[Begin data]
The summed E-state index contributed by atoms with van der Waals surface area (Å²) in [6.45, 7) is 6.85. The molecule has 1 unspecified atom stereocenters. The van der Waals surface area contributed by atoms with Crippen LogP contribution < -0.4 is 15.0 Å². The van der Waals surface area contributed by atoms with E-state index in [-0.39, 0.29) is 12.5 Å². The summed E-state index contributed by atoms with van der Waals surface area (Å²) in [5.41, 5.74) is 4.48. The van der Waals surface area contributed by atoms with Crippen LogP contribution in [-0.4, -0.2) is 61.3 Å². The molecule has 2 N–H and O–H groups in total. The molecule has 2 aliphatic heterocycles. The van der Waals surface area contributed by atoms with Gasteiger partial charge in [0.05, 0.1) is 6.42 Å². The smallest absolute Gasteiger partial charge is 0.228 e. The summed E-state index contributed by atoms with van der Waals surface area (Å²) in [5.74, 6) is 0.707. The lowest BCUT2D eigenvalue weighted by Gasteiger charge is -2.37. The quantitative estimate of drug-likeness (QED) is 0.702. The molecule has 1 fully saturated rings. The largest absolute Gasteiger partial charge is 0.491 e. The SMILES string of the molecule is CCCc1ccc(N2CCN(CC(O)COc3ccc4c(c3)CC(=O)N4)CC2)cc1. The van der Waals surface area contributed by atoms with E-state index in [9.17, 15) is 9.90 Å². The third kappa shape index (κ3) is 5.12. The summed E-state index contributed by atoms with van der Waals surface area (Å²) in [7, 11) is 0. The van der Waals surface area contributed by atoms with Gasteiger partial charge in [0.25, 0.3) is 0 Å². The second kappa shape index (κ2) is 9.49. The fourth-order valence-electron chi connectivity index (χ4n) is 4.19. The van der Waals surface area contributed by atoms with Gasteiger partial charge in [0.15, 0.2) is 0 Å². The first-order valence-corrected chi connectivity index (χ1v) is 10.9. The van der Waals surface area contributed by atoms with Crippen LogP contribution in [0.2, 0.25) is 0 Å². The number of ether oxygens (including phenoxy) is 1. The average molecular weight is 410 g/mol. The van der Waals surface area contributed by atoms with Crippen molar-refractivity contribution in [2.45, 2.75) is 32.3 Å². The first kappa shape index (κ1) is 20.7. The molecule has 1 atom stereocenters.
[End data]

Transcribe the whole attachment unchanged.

The summed E-state index contributed by atoms with van der Waals surface area (Å²) in [6.45, 7) is 6.85. The molecule has 1 unspecified atom stereocenters. The van der Waals surface area contributed by atoms with Crippen LogP contribution < -0.4 is 15.0 Å². The van der Waals surface area contributed by atoms with E-state index in [-0.39, 0.29) is 12.5 Å². The summed E-state index contributed by atoms with van der Waals surface area (Å²) in [5.41, 5.74) is 4.48. The van der Waals surface area contributed by atoms with Crippen LogP contribution in [-0.4, -0.2) is 61.3 Å². The molecule has 2 N–H and O–H groups in total. The molecule has 2 aliphatic heterocycles. The van der Waals surface area contributed by atoms with Gasteiger partial charge in [0.05, 0.1) is 6.42 Å². The smallest absolute Gasteiger partial charge is 0.228 e. The summed E-state index contributed by atoms with van der Waals surface area (Å²) in [5.74, 6) is 0.707. The lowest BCUT2D eigenvalue weighted by Gasteiger charge is -2.37. The quantitative estimate of drug-likeness (QED) is 0.702. The molecule has 1 fully saturated rings. The largest absolute Gasteiger partial charge is 0.491 e. The SMILES string of the molecule is CCCc1ccc(N2CCN(CC(O)COc3ccc4c(c3)CC(=O)N4)CC2)cc1. The van der Waals surface area contributed by atoms with E-state index in [9.17, 15) is 9.90 Å². The third kappa shape index (κ3) is 5.12. The summed E-state index contributed by atoms with van der Waals surface area (Å²) in [7, 11) is 0. The van der Waals surface area contributed by atoms with Gasteiger partial charge in [0.25, 0.3) is 0 Å². The second kappa shape index (κ2) is 9.49. The fourth-order valence-electron chi connectivity index (χ4n) is 4.19. The van der Waals surface area contributed by atoms with Gasteiger partial charge in [0.15, 0.2) is 0 Å². The first-order valence-corrected chi connectivity index (χ1v) is 10.9. The van der Waals surface area contributed by atoms with Crippen LogP contribution in [0.2, 0.25) is 0 Å². The number of ether oxygens (including phenoxy) is 1. The average molecular weight is 410 g/mol. The van der Waals surface area contributed by atoms with Crippen molar-refractivity contribution in [2.45, 2.75) is 32.3 Å². The first kappa shape index (κ1) is 20.7. The molecule has 1 atom stereocenters.